The Department of Science Teaching in Syracuse University's College of Arts and Sciences recently received a $900,000 Robert Noyce Teacher Scholarship Program grant from the National Science Foundation (NSF). This highly competitive grant will enable the University to place graduates in rural and urban schools where there is a critical shortage of highly qualified science and mathematics teachers nationwide.
The NSF expanded the Noyce Teacher Scholarship Program with funding from the American Recovery and Reinvestment Act. SU's new program is a direct result of increased federal support, through the economic stimulus package, for preparing secondary school teachers in the sciences, technology, engineering, and mathematics (STEM) disciplines.
"Many people are attracted to teaching because they want to have a positive impact on the lives of others," says John Tillotson, associate professor and coordinator of the adolescent science teacher education program. "This new program will enable us to place the best and brightest scientists and mathematicians in classrooms that are in most desperate need and where these teachers can significantly impact student learning."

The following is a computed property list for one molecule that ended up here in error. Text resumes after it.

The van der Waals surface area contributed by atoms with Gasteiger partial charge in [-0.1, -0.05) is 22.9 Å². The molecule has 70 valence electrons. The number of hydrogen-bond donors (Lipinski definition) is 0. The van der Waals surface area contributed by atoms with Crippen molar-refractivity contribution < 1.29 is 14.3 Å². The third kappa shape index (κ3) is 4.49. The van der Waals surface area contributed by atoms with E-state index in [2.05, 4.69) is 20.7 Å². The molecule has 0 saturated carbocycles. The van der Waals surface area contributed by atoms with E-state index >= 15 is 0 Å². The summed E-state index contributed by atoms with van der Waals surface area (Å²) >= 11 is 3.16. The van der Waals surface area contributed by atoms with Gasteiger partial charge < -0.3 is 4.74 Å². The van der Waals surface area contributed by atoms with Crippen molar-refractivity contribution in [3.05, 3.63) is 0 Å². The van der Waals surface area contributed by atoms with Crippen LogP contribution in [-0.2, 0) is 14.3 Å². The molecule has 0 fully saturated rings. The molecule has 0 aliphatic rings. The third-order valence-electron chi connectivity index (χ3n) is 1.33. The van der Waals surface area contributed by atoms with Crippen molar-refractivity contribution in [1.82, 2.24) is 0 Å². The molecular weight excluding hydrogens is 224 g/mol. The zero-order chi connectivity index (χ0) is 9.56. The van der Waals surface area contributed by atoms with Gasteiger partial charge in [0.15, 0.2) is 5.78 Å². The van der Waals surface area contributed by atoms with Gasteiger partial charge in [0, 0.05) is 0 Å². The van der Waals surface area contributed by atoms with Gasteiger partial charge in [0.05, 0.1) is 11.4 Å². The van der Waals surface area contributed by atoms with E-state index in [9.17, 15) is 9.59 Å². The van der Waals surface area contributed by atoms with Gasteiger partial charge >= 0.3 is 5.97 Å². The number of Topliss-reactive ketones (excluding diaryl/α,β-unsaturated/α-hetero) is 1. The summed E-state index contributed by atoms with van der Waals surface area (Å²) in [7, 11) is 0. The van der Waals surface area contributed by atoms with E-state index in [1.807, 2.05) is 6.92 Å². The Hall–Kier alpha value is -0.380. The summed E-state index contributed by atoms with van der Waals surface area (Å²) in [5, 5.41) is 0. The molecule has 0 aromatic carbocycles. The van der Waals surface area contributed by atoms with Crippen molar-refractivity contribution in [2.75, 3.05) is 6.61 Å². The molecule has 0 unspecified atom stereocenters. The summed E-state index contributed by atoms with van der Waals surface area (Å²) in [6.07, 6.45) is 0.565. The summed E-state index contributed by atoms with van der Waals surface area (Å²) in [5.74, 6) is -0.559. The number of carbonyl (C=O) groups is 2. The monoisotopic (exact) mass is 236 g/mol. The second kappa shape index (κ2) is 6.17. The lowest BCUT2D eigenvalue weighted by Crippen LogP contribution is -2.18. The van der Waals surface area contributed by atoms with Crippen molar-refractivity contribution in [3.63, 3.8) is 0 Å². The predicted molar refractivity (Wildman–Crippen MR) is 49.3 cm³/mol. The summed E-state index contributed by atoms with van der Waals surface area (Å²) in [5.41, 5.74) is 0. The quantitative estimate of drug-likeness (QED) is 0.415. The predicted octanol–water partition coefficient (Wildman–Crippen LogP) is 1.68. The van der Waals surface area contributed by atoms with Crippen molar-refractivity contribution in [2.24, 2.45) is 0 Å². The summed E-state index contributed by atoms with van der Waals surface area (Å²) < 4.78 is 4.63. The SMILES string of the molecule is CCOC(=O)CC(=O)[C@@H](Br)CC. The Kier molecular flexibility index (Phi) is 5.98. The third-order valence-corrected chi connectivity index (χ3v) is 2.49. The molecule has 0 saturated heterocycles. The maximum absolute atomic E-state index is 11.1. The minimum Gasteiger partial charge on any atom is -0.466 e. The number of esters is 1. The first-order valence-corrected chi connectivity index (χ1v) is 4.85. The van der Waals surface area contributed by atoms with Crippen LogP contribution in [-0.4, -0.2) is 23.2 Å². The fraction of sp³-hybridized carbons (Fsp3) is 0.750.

Tillotson, who holds a dual appointment in the Teaching and Leadership Program in SU's School of Education, is the principle investigator for the Noyce Teacher Scholarship Program grant. Collaborators on the project include the departments of mathematics and biology in the College of Arts and Sciences, the Graduate School, and the School of Education.
The Noyce funding will enable SU to nearly double the number of science and mathematics teachers it graduates over the next five years and provide support to the newly minted teachers in their jobs. The funding will also enable SU to increase efforts to recruit talented undergraduate students and mid-career professionals to become STEM teachers.
Undergraduate students who are selected as Noyce Scholars will be eligible to receive up to $10,000 a year for up to three years to complete a baccalaureate degree program in the sciences or mathematics in The College of Arts and Sciences and earn a teaching certificate through the School of Education. Mid-career professionals or recent STEM graduates will be offered the opportunity to apply for scholarships of up to $20,000 for one year to complete a master's degree program in science or mathematics teacher education. SU is also partnering with Onondaga and Monroe community colleges to recruit students majoring in the STEM disciplines for the Noyce Scholarship Program.